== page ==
Multiple chapters in Higher Learning are dedicated to helping you do well in the classroom, so the first recommendation is to get a copy of the book if you don’t already have it and dig into that content. The second suggestion is to reflect on the content, and talk about it with peers and mentors. As you will discover in the book, becoming the best student you can be involves connecting with others and deeply exploring ideas via discussion, journaling, and taking greater ownership of the process.
We will go a bit deeper on three key areas in this online supplement, to provide additional information for you to consider.
This is a critical skill to develop, for college and beyond. Again, Higher Learning goes into great depth on this, providing tips and strategies to help you get started, and get finished. Generally speaking, to get started, you want to start early, so that you can get feedback and so that you can spend time editing/revising. The night before allows time for neither. In terms of finishing, one of the things students dread most is citing sources. There’s confusion on when to do it, how to do it, and why it’s necessary. The site Plagairism.org offers a detailed section with lots of links and examples of citation styles, along with - as the site name suggests - information on what exactly falls under the label “plagairism” and why you don’t want to do it. The more you write, the easier the writing will be and the more fluid the citation formatting will go. Fun fact: Don’t count the Title Page or the Works Cited page(s) in your paper page count (in fact, unless the professor specifies it, you can do away with the title page completely and just feature all of the relevant information at the top of the first page for most academic assignments, aside from a lengthy thesis). Do number the Works Cited page, but just don’t count on making this the 10th page of your 10-page paper. This may seem like a not-so-fun fact because now you have to write more, but trust me, when you don’t lose points because now you’ve turned in ten actual pages of a paper instead of eight or nine, you’ll appreciate this tip.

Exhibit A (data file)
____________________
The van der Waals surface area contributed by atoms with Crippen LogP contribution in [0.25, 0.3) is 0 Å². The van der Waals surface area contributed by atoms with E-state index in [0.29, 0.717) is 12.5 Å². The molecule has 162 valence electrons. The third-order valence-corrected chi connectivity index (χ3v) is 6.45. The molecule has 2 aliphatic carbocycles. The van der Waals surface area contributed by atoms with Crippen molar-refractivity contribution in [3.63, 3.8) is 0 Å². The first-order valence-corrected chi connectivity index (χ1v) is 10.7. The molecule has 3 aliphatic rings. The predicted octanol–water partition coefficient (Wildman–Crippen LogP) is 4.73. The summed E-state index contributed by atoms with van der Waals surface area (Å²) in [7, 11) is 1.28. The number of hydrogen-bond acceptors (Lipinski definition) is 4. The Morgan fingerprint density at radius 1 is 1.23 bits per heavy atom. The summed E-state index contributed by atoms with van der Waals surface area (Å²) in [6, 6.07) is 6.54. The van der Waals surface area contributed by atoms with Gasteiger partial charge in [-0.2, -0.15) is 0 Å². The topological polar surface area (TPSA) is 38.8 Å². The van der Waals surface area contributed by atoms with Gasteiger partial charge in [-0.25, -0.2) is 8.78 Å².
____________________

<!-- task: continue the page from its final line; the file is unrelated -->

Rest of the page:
If you are writing a lot of papers and/or lengthy papers (especially if they are in the same subject areas) and/or are considering graduate school (or, perhaps are in grad school now), you definitely need to use an app that maintains a database of your sources, helps you insert citations in your papers, and creates the Works Cited page for you. There are a few good ones out there. My favorite is Zotero. You can quickly save a new source, maintain notes, access your database from multiple computers, and share sources with project collaborators. Try it out and check around for others (another tool to try is Grammarly - I haven’t yet, but it looks promising), then decide which works best for you. The sooner you start using this functionality, the better your life will be.